Now Work it Out
“Therefore, my beloved, as you have always obeyed, not as in my presence only, but now much more in my absence, work out your own salvation with fear and trembling; for it is God who works in you both to will and to do for His good pleasure.”
-Philippians 2:12-13Just before writing these words, Paul had just given instruction to the church at Philippi to be of “one mind” (Philippians 2:2) and to “let each esteem others better than himself” (Philippians 2:3) in order that he might encourage them to be in loving unity with one another. Paul then gives them extra encouragement in the example that they have in Jesus. The example of how Jesus humbled Himself. The Creator entering His creation and coming to serve not to be served.
When Jesus came to serve He came to die. Jesus came to pay a debt to God that we couldn’t pay and with His blood He purchased freedom and salvation for all who believe on Him. If Jesus brought salvation, how then can we work out our own salvation?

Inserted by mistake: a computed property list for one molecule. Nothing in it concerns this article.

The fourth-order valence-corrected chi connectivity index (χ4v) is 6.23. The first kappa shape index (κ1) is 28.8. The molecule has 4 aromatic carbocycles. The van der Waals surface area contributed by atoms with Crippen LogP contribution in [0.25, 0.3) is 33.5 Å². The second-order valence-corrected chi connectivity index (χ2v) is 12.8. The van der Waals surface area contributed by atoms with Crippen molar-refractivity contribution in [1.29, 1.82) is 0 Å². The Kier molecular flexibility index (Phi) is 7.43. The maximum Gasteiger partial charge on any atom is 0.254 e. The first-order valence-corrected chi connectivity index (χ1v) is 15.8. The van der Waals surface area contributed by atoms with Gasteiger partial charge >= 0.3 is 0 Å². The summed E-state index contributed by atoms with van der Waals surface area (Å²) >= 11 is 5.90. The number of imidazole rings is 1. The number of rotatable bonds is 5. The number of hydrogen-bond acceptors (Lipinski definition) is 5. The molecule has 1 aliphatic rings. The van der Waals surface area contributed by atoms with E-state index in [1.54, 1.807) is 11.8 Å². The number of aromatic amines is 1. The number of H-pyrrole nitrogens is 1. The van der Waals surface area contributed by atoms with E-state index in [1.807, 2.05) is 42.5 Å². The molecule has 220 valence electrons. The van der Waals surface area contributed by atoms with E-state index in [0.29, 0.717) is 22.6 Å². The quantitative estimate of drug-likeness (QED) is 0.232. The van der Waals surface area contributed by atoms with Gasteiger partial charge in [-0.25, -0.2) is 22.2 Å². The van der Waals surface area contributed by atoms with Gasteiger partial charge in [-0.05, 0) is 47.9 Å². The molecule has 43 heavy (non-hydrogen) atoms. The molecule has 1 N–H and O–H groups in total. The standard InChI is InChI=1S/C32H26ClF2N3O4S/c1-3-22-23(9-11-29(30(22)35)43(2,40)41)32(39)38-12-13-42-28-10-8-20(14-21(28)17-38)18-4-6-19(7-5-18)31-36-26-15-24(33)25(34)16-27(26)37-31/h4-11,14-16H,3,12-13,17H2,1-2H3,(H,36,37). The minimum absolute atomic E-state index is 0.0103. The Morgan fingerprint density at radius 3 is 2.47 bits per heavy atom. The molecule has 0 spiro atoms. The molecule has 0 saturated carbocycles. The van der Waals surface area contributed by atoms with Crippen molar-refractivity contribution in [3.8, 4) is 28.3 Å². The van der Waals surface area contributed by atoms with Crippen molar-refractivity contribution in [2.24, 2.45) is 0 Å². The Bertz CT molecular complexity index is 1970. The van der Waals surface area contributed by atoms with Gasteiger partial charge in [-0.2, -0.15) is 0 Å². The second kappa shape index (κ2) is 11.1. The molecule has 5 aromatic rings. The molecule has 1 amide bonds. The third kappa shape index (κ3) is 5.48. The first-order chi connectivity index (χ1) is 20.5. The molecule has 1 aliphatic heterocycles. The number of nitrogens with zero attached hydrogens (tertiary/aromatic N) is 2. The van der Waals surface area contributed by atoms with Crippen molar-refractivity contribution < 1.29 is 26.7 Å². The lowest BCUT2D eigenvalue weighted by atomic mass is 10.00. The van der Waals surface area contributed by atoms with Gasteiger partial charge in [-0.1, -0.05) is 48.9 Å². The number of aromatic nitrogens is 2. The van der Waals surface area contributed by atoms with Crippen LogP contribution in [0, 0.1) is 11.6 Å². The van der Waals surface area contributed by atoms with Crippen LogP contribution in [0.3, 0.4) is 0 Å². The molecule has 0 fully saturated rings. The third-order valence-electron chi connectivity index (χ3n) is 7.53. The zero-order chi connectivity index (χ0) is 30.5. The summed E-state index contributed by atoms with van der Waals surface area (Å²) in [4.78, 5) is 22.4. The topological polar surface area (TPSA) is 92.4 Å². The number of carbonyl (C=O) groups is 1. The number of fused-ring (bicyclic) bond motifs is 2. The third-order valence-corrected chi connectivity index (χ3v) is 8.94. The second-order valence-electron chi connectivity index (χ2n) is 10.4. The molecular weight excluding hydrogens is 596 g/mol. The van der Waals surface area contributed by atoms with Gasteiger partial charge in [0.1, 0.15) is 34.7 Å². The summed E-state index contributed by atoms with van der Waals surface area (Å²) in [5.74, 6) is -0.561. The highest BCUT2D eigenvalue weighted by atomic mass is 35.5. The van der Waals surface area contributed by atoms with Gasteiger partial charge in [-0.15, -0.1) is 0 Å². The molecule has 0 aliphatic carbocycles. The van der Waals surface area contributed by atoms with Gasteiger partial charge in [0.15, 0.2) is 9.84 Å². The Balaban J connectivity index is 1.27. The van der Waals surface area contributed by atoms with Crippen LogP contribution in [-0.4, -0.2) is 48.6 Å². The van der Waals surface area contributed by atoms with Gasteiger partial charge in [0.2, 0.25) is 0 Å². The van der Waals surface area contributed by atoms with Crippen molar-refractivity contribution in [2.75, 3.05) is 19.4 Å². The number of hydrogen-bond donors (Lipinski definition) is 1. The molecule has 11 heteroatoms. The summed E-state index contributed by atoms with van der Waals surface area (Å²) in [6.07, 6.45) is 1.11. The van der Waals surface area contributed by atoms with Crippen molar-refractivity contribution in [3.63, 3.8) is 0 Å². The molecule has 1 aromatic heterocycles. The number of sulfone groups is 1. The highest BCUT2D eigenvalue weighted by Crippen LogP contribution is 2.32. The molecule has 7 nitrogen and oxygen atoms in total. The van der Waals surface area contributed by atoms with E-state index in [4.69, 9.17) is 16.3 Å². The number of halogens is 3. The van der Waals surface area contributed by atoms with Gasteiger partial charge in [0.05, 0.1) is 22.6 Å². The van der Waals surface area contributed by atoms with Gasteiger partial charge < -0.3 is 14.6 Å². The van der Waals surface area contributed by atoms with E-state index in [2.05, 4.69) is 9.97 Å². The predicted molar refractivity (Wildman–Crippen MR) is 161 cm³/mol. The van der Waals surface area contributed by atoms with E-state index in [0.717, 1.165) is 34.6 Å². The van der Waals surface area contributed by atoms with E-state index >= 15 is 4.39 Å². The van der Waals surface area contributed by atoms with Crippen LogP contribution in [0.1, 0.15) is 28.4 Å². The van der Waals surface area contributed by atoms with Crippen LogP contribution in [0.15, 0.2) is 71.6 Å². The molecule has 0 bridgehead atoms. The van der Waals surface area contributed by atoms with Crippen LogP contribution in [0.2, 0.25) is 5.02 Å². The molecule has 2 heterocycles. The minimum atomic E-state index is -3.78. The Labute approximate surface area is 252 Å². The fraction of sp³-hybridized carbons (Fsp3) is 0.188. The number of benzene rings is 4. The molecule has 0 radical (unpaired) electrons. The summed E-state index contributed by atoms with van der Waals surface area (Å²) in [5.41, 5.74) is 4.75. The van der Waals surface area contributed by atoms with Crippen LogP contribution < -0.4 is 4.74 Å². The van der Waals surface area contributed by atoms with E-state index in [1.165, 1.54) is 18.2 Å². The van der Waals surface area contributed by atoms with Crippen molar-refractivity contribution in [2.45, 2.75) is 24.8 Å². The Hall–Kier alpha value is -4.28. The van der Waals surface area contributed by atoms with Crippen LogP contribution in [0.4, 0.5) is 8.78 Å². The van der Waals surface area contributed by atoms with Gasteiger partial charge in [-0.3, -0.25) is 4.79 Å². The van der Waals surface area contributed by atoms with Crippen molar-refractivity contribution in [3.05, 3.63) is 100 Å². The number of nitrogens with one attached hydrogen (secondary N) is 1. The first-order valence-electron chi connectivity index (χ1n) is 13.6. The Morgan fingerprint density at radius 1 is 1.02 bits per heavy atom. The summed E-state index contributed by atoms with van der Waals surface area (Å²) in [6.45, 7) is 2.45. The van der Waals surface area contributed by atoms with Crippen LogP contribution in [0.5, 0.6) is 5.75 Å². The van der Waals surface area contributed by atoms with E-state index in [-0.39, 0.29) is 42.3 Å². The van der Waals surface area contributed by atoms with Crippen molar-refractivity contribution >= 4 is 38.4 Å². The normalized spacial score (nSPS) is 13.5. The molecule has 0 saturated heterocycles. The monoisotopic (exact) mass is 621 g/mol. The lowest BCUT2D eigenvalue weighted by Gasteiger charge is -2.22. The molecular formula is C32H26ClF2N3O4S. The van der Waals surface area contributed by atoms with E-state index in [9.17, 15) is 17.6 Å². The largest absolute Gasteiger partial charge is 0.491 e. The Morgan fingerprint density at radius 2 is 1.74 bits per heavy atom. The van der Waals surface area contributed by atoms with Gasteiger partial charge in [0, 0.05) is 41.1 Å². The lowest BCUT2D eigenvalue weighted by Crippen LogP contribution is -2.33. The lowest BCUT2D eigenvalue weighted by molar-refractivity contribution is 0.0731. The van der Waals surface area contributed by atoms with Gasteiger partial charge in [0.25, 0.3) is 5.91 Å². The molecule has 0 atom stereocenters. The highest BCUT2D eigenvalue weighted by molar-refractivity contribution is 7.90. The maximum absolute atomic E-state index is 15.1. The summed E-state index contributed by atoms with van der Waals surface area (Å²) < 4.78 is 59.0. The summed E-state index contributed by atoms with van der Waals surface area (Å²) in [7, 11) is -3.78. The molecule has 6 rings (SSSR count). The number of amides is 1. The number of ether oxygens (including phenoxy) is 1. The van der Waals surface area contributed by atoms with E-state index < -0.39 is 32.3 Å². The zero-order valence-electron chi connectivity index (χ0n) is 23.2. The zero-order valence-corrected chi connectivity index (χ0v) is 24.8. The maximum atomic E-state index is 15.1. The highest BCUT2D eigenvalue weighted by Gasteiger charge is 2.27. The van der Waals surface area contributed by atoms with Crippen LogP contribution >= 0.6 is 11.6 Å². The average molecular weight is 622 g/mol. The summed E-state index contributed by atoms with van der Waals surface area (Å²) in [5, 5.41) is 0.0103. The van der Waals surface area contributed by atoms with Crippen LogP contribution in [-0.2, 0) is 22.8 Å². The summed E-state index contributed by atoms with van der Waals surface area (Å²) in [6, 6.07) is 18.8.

It is important to remember that Paul is writing to a body of believers in Christ who are already saved. When he writes “work out your own salvation” he is not writing about saving oneself, instead he is talking about living out a life that has been saved. Living. As in the verb “to live.”
Living in action and being active in daily life because they have been saved.
That living is to be done in loving humility. Once we understand that we are being called to live out our salvation and what that looks like (think of Jesus and Philippians 2:7 here) the rest of these verses come easily.
“Fear and trembling” is calling us to evaluate our lives with the proper sobriety and reverence of what we Christians have been called to. Loving each other and serving one another in a world around us that doesn’t know Christ. It is a serious task make no mistake about it. Thankfully for us God didn’t leave us to do it on our own. He gives both the desire and the ability. After all “it is God who works in you both to will and to do for His good pleasure.”